- The Washington Times - Thursday, December 25, 2003

FAIRFAX — A little more than a year after Northern Virginia voters rejected a half-cent sales tax increase to pay for transportation improvements, there is talk of increasing another tax for the same cause.

In its 2004 legislative agenda, the Northern Virginia Transportation Commission calls for raising the gas tax by 10 cents, with all the money raised going to the Transportation Trust Fund. Of the $70 million NVTC expects it would raise each year, the commission wants 60 percent.

“We need money for our transportation needs, and it’s got to come from somewhere,” NVTC Chairwoman Elaine McConnell told the Associated Press in an interview. Calling transportation “our chief problem,” Mrs. McConnell — who is also a Fairfax County supervisor — said the region has “not had sufficient money to do a lot” toward solving it. Along with congestion, there are also air quality concerns.

Mrs. McConnell was a big supporter of 2002’s failed ballot referendum that would have increased the region’s sales tax from 4.5 percent to 5 percent. About $5 billion would have been raised, with 41 percent of the new money earmarked for mass transit. Rejection, Mrs. McConnell said, has left the region with major traffic problems and little cash to alleviate them.

She said the region continues to be shortchanged by the state, which needs to realize “we’re still the bread basket of Virginia and they need to help us.”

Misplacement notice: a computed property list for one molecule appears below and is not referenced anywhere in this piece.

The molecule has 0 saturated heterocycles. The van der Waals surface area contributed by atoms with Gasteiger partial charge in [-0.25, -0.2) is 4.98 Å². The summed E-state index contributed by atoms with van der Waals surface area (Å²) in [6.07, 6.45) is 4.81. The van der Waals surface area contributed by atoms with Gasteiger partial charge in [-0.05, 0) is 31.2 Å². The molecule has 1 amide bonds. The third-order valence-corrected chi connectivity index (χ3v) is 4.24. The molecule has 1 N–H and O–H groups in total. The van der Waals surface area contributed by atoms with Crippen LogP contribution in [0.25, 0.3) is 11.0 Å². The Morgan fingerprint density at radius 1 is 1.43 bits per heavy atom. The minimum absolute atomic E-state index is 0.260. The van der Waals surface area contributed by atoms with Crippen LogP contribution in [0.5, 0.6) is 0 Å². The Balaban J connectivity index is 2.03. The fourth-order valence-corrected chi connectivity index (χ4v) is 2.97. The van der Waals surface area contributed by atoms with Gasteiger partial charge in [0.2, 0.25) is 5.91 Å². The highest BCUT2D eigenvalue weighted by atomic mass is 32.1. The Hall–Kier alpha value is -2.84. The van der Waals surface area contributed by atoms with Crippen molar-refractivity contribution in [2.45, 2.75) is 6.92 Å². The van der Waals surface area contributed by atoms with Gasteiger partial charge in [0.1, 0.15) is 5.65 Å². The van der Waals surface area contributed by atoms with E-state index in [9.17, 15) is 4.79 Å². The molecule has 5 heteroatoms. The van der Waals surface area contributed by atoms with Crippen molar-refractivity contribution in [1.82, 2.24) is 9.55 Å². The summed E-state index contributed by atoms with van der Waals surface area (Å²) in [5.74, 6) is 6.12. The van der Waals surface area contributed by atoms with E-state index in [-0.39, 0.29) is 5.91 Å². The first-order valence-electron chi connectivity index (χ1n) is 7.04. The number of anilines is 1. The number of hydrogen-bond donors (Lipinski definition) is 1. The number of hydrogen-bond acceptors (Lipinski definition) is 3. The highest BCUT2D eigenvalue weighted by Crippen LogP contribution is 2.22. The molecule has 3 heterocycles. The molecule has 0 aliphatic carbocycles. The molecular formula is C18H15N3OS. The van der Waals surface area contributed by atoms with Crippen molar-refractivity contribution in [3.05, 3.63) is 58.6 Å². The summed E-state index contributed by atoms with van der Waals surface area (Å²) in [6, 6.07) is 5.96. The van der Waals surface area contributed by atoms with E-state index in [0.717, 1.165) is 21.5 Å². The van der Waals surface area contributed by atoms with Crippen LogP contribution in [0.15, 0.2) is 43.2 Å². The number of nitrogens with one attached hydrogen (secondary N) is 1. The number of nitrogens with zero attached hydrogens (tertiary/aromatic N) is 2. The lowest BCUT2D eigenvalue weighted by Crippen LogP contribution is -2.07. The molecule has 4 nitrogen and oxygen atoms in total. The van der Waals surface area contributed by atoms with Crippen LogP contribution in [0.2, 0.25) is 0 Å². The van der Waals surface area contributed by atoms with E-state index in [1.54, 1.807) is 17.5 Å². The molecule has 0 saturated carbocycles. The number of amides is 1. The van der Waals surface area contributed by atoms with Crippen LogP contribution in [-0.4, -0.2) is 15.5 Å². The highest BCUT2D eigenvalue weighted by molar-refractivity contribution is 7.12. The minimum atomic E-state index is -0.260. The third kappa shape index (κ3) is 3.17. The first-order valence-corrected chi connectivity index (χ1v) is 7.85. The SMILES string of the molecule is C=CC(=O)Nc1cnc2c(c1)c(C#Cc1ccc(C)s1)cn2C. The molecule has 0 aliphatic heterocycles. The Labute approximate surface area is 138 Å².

Increasing the gas tax requires approval from Richmond, and Mrs. McConnell said it remains to be seen if someone will “stick their neck out” to sponsor it. “How do we build roads … without money?”

Del. Harry J. Parrish of Manassas, who chairs the House Finance Committee, has submitted legislation that would raise the gas tax by 6.5 percent per gallon. Several other influential GOP members have indicated a willingness to consider an increase.

Also on the commission’s legislative agenda is convincing the state to mandate that Virginia Railway Express passenger trains are not pushed aside by freight operators on tracks owned by railroads to which the state contributes money.

Most of VRE’s tracks are owned by freight operators CSX and Norfolk Southern, which sometimes creates problems for VRE. On Dec. 18, a CSX derailment preventing some VRE trains from running and delayed them the next day when backed-up freight trains were given preference on the tracks.

McConnell said the commission is considering extending VRE to Richmond, but that the decision depends largely on the freight lines. “When we started it, I thought it would go to Richmond,” she said. “We’re building farther and farther out now, and … commuters they just crowd those highways, and poor old [Interstate] 95 has a real problem.”

Extending Metrorail to Tysons Corner and Washington Dulles International Airport is also a project NVTC supports as part of its 2004 legislative agenda.

The state set up the NVTC nearly 40 years ago to plan Northern Virginia’s transportation system.

Its directors come from Fairfax, Loudoun and Arlington counties, plus the cities of Alexandria, Fairfax and Falls Church.

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